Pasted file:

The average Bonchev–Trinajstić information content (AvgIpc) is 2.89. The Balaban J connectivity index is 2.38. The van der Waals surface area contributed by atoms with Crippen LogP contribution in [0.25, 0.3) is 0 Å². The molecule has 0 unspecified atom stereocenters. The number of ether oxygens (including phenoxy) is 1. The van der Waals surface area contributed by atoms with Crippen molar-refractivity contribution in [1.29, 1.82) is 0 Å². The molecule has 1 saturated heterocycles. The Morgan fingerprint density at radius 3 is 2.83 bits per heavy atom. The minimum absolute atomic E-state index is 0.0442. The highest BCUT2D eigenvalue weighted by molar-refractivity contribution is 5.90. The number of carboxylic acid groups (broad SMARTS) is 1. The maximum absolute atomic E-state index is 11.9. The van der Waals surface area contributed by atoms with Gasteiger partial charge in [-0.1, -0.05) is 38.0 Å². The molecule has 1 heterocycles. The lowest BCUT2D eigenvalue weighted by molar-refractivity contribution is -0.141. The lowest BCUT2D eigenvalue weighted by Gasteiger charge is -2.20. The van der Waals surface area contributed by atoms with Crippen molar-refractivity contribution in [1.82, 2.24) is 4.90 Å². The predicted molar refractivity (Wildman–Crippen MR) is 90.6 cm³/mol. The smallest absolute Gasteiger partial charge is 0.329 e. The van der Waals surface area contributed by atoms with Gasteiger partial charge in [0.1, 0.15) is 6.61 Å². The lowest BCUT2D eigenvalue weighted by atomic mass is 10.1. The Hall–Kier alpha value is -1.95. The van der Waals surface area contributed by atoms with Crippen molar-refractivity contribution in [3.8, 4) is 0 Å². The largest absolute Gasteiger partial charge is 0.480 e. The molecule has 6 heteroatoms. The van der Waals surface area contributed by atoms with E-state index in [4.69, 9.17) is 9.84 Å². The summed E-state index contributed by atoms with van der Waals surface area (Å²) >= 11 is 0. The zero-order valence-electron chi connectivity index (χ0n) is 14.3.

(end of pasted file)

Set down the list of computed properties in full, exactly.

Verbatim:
The average Bonchev–Trinajstić information content (AvgIpc) is 2.89. The Balaban J connectivity index is 2.38. The van der Waals surface area contributed by atoms with Crippen LogP contribution in [0.25, 0.3) is 0 Å². The molecule has 0 unspecified atom stereocenters. The number of ether oxygens (including phenoxy) is 1. The van der Waals surface area contributed by atoms with Crippen molar-refractivity contribution in [1.29, 1.82) is 0 Å². The molecule has 1 saturated heterocycles. The Morgan fingerprint density at radius 3 is 2.83 bits per heavy atom. The minimum absolute atomic E-state index is 0.0442. The highest BCUT2D eigenvalue weighted by molar-refractivity contribution is 5.90. The number of carboxylic acid groups (broad SMARTS) is 1. The maximum absolute atomic E-state index is 11.9. The van der Waals surface area contributed by atoms with Gasteiger partial charge in [-0.1, -0.05) is 38.0 Å². The molecule has 1 heterocycles. The lowest BCUT2D eigenvalue weighted by molar-refractivity contribution is -0.141. The lowest BCUT2D eigenvalue weighted by Gasteiger charge is -2.20. The van der Waals surface area contributed by atoms with Crippen molar-refractivity contribution in [1.82, 2.24) is 4.90 Å². The predicted molar refractivity (Wildman–Crippen MR) is 90.6 cm³/mol. The smallest absolute Gasteiger partial charge is 0.329 e. The van der Waals surface area contributed by atoms with Gasteiger partial charge in [0.1, 0.15) is 6.61 Å². The lowest BCUT2D eigenvalue weighted by atomic mass is 10.1. The Hall–Kier alpha value is -1.95. The van der Waals surface area contributed by atoms with Crippen molar-refractivity contribution in [3.8, 4) is 0 Å². The largest absolute Gasteiger partial charge is 0.480 e. The molecule has 6 heteroatoms. The van der Waals surface area contributed by atoms with E-state index in [4.69, 9.17) is 9.84 Å². The summed E-state index contributed by atoms with van der Waals surface area (Å²) >= 11 is 0. The zero-order valence-electron chi connectivity index (χ0n) is 14.3.